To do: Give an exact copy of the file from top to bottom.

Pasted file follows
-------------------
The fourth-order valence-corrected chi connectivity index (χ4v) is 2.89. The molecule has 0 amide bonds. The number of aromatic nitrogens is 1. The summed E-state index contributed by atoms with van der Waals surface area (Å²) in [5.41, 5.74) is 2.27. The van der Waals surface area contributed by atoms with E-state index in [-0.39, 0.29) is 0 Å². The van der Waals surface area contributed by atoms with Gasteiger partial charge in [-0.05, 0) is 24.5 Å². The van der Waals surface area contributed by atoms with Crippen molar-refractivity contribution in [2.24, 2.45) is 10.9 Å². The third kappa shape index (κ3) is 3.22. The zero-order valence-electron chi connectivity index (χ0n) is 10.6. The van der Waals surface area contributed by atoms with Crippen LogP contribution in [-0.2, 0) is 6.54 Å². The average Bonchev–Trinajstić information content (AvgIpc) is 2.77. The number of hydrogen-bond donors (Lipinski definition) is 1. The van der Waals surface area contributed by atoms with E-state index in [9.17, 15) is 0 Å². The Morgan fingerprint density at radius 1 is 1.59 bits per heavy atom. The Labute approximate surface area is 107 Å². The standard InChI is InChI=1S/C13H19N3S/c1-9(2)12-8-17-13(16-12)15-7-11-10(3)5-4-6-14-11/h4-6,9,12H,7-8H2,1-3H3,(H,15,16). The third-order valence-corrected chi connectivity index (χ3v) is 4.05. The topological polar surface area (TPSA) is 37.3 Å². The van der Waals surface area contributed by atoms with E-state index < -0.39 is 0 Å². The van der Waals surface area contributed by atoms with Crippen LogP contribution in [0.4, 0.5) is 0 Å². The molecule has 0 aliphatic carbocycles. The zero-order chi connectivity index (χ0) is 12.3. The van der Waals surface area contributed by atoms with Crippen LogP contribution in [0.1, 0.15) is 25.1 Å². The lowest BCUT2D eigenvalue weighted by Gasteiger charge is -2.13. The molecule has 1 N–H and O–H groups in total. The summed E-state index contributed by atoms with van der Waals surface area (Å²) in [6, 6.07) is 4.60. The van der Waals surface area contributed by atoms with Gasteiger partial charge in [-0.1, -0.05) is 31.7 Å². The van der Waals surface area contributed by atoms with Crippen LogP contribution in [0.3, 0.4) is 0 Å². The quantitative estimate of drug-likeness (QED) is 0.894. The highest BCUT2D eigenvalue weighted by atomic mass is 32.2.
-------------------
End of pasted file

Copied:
The fourth-order valence-corrected chi connectivity index (χ4v) is 2.89. The molecule has 0 amide bonds. The number of aromatic nitrogens is 1. The summed E-state index contributed by atoms with van der Waals surface area (Å²) in [5.41, 5.74) is 2.27. The van der Waals surface area contributed by atoms with E-state index in [-0.39, 0.29) is 0 Å². The van der Waals surface area contributed by atoms with Gasteiger partial charge in [-0.05, 0) is 24.5 Å². The van der Waals surface area contributed by atoms with Crippen molar-refractivity contribution in [2.24, 2.45) is 10.9 Å². The third kappa shape index (κ3) is 3.22. The zero-order valence-electron chi connectivity index (χ0n) is 10.6. The van der Waals surface area contributed by atoms with Crippen LogP contribution in [-0.2, 0) is 6.54 Å². The average Bonchev–Trinajstić information content (AvgIpc) is 2.77. The number of hydrogen-bond donors (Lipinski definition) is 1. The van der Waals surface area contributed by atoms with E-state index in [9.17, 15) is 0 Å². The Morgan fingerprint density at radius 1 is 1.59 bits per heavy atom. The Labute approximate surface area is 107 Å². The standard InChI is InChI=1S/C13H19N3S/c1-9(2)12-8-17-13(16-12)15-7-11-10(3)5-4-6-14-11/h4-6,9,12H,7-8H2,1-3H3,(H,15,16). The third-order valence-corrected chi connectivity index (χ3v) is 4.05. The topological polar surface area (TPSA) is 37.3 Å². The van der Waals surface area contributed by atoms with E-state index < -0.39 is 0 Å². The van der Waals surface area contributed by atoms with Crippen LogP contribution in [0.4, 0.5) is 0 Å². The molecule has 0 aliphatic carbocycles. The zero-order chi connectivity index (χ0) is 12.3. The van der Waals surface area contributed by atoms with Crippen LogP contribution in [0.1, 0.15) is 25.1 Å². The lowest BCUT2D eigenvalue weighted by Gasteiger charge is -2.13. The molecule has 1 N–H and O–H groups in total. The summed E-state index contributed by atoms with van der Waals surface area (Å²) in [6, 6.07) is 4.60. The van der Waals surface area contributed by atoms with Gasteiger partial charge in [-0.1, -0.05) is 31.7 Å². The van der Waals surface area contributed by atoms with Crippen LogP contribution in [0.3, 0.4) is 0 Å². The quantitative estimate of drug-likeness (QED) is 0.894. The highest BCUT2D eigenvalue weighted by atomic mass is 32.2.